The COVID-19 pandemic created the perfect environment for spear phishing attacks. Cybercriminals were able to take advantage of remote working, virtual communication, and the fear surrounding the pandemic to send countless spear phishing emails each day.
But there are ways to avoid these attacks and keep your data protected online.
What is spear phishing?
Standard phishing targets a large number of victims with relatively poor results through automatic emails. Spear phishing takes this to the next level by targeting a specific person. The perpetrators research their target by trawling through social media profiles or company websites to impersonate a trusted contact, like a manager or colleague.
Spear phishing emails are crafted for the recipient, and so they can often appear genuine at first glance. This makes spear phishing a much more effective and dangerous form of fraud. Clicking on an infected link or attachment contained in these emails could endanger your data, cause company losses, and lead to a long-term damaged reputation.
It’s vital to stay vigilant and understand phishing tactics to ensure you don’t fall victim to these scams.
Top five tips for avoiding spear phishing attacks
One layer of security is usually not enough to stop spear phishing attacks. So, we’ve put together our top five tips on how you can create a secure barrier against these modern scams.
1. Know the basics of spear phishing attacks
It’s crucial to understand the basics of spear phishing scams and how you can spot them to avoid falling into their trap.
Check the sender’s email address and domain name first. If it doesn’t match the sender, or it uses a public domain, you may be dealing with a phishing scam.
Next, check the email body. Look out for spelling and grammatical errors, and check to see if the email follows the same style as previous messages from the supposed sender.
Infected links are easy to spot on a desktop computer. Simply hover over them to find out the real URL and where it leads to. If it directs you to a suspicious website, or one that doesn’t match the displayed link, avoid it, as it’s likely a scam.
2. Secure your personal information
Cybercriminals use the information that you share online to build trust and lure you in. Keep your social media accounts private to know exactly who can see what and be smart about what you post.
Two-factor authentication can help combat phishing attacks. Even if a hacker gains access to your login details, they will be unable to gain entry to your account if you enable another form of authentication (a biometric, one-time password, etc.).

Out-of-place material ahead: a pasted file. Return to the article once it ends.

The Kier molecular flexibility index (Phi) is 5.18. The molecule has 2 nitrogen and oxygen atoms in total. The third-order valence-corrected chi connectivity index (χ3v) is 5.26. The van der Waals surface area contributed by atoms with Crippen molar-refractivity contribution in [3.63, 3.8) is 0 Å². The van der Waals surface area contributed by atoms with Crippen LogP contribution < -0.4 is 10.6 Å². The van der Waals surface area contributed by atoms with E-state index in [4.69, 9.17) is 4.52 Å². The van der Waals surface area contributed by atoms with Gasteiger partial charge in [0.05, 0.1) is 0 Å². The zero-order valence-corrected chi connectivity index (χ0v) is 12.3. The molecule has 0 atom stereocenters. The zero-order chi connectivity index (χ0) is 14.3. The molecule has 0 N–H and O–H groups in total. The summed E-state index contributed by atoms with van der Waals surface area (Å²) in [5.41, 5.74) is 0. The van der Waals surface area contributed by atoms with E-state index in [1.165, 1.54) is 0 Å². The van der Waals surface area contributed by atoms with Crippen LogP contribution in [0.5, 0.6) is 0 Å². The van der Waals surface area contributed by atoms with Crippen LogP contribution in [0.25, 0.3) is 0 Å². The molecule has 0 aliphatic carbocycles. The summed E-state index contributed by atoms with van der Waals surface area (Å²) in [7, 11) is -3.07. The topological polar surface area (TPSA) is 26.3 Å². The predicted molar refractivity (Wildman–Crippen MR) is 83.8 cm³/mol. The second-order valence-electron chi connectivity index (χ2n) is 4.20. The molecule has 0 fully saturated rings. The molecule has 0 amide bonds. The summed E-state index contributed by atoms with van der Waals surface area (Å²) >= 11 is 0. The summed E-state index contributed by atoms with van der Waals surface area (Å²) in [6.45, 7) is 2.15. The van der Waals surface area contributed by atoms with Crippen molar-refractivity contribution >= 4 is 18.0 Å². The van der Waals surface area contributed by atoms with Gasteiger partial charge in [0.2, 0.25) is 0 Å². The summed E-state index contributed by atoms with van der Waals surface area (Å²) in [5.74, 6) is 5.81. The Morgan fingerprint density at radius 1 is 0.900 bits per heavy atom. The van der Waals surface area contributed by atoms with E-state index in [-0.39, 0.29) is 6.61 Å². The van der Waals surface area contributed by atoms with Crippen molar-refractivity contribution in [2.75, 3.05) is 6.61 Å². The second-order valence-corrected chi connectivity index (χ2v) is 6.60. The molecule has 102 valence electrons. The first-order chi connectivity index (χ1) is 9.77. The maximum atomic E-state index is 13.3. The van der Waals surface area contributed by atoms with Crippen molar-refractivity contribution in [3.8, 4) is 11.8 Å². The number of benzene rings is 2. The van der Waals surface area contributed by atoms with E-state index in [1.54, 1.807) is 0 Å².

Locking down your passwords is also vital to limit the consequences of these attacks. A password manager creates strong, varied passwords. So, even if a fraudster gets their hands on your login credentials, it won’t compromise any other accounts.
3. Bolster your email security
Setting up spam filters on your email server can help reduce the number of phishing emails you receive by sorting potential threats and spam into a separate inbox for you or your IT department to review. They’re usually simple to enable and are available on most email servers.
However, with cybercriminals becoming more sophisticated — and their phishing emails becoming more human — it’s easier to bypass this security measure. For added protection, human layer security solutions such as Egress Defend can prompt users before they fall for a phishing attack.
4. Keep your system security up to date
Although a simple solution, regularly updating your operating system can effectively fight against spear phishing. Software updates usually contain patches to plug any security vulnerabilities. Without these patches, your device is a magnet for malware.
Another crucial element of phishing prevention is effective, up-to-date anti-malware solutions. These will catch spear phishing emails at the security gateway so that you won’t have to worry about them.
5. Raise cybersecurity awareness on your team
The only thing standing between a spear phishing attack and a data breach is the email recipient. Cybercriminals take advantage of busy schedules and trusting individuals to carry out their attacks.
Learning about the risks and how to spot these scams is an essential prevention tool. Companies must prioritise cybersecurity training for new recruits to ensure everyone understands what to look out for and how to react if a spear phishing attack happens.
It’s also critical that employees are empowered to come forward if they are targeted by an attack. Implementing a solid reporting protocol will enable employees to safely report incidents without falling victim to the scam — preventing any future attacks.
Cybercriminals rely on the ability to manipulate people. The best way to protect yourself — and your data — is to stay up to date on the latest phishing tactics and learn more about these scams.
Check out our phishing hub where you can explore expert advice and information on this ever-evolving risk.